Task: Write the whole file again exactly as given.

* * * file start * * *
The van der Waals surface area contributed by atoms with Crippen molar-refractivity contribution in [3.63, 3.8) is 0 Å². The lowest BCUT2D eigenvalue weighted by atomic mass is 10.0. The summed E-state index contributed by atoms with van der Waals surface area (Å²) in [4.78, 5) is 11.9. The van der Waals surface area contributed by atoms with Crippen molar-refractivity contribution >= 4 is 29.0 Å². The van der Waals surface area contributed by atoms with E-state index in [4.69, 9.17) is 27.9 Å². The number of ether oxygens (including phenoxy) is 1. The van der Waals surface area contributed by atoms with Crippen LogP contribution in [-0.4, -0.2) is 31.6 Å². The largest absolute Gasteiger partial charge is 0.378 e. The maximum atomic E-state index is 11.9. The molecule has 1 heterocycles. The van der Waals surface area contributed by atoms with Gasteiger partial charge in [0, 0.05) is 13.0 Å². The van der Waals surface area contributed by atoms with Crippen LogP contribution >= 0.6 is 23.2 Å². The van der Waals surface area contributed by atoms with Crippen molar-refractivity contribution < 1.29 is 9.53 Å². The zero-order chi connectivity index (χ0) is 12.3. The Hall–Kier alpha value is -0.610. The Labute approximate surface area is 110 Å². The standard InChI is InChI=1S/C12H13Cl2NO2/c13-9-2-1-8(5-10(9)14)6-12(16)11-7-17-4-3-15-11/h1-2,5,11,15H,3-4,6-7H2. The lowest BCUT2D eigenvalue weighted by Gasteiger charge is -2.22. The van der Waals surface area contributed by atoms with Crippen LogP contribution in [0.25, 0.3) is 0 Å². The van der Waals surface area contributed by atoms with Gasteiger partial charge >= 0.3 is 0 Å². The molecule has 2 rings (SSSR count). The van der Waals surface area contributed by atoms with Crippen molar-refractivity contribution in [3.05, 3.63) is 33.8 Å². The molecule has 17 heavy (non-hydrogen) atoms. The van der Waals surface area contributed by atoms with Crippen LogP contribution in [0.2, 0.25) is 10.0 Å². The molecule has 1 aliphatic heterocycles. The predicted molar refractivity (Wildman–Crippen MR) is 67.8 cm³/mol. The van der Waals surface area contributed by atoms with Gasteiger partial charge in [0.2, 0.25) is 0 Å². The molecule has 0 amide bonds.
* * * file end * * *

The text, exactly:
The van der Waals surface area contributed by atoms with Crippen molar-refractivity contribution in [3.63, 3.8) is 0 Å². The lowest BCUT2D eigenvalue weighted by atomic mass is 10.0. The summed E-state index contributed by atoms with van der Waals surface area (Å²) in [4.78, 5) is 11.9. The van der Waals surface area contributed by atoms with Crippen molar-refractivity contribution >= 4 is 29.0 Å². The van der Waals surface area contributed by atoms with E-state index in [4.69, 9.17) is 27.9 Å². The number of ether oxygens (including phenoxy) is 1. The van der Waals surface area contributed by atoms with Crippen LogP contribution in [-0.4, -0.2) is 31.6 Å². The largest absolute Gasteiger partial charge is 0.378 e. The maximum atomic E-state index is 11.9. The molecule has 1 heterocycles. The van der Waals surface area contributed by atoms with Gasteiger partial charge in [0, 0.05) is 13.0 Å². The van der Waals surface area contributed by atoms with Crippen LogP contribution >= 0.6 is 23.2 Å². The van der Waals surface area contributed by atoms with Crippen molar-refractivity contribution < 1.29 is 9.53 Å². The zero-order chi connectivity index (χ0) is 12.3. The Hall–Kier alpha value is -0.610. The Labute approximate surface area is 110 Å². The standard InChI is InChI=1S/C12H13Cl2NO2/c13-9-2-1-8(5-10(9)14)6-12(16)11-7-17-4-3-15-11/h1-2,5,11,15H,3-4,6-7H2. The lowest BCUT2D eigenvalue weighted by Gasteiger charge is -2.22. The van der Waals surface area contributed by atoms with Crippen LogP contribution in [0.25, 0.3) is 0 Å². The van der Waals surface area contributed by atoms with Gasteiger partial charge >= 0.3 is 0 Å². The molecule has 2 rings (SSSR count). The van der Waals surface area contributed by atoms with Crippen molar-refractivity contribution in [3.05, 3.63) is 33.8 Å². The molecule has 17 heavy (non-hydrogen) atoms. The van der Waals surface area contributed by atoms with Crippen LogP contribution in [0.2, 0.25) is 10.0 Å². The molecule has 1 aliphatic heterocycles. The predicted molar refractivity (Wildman–Crippen MR) is 67.8 cm³/mol. The van der Waals surface area contributed by atoms with Gasteiger partial charge in [0.2, 0.25) is 0 Å². The molecule has 0 amide bonds.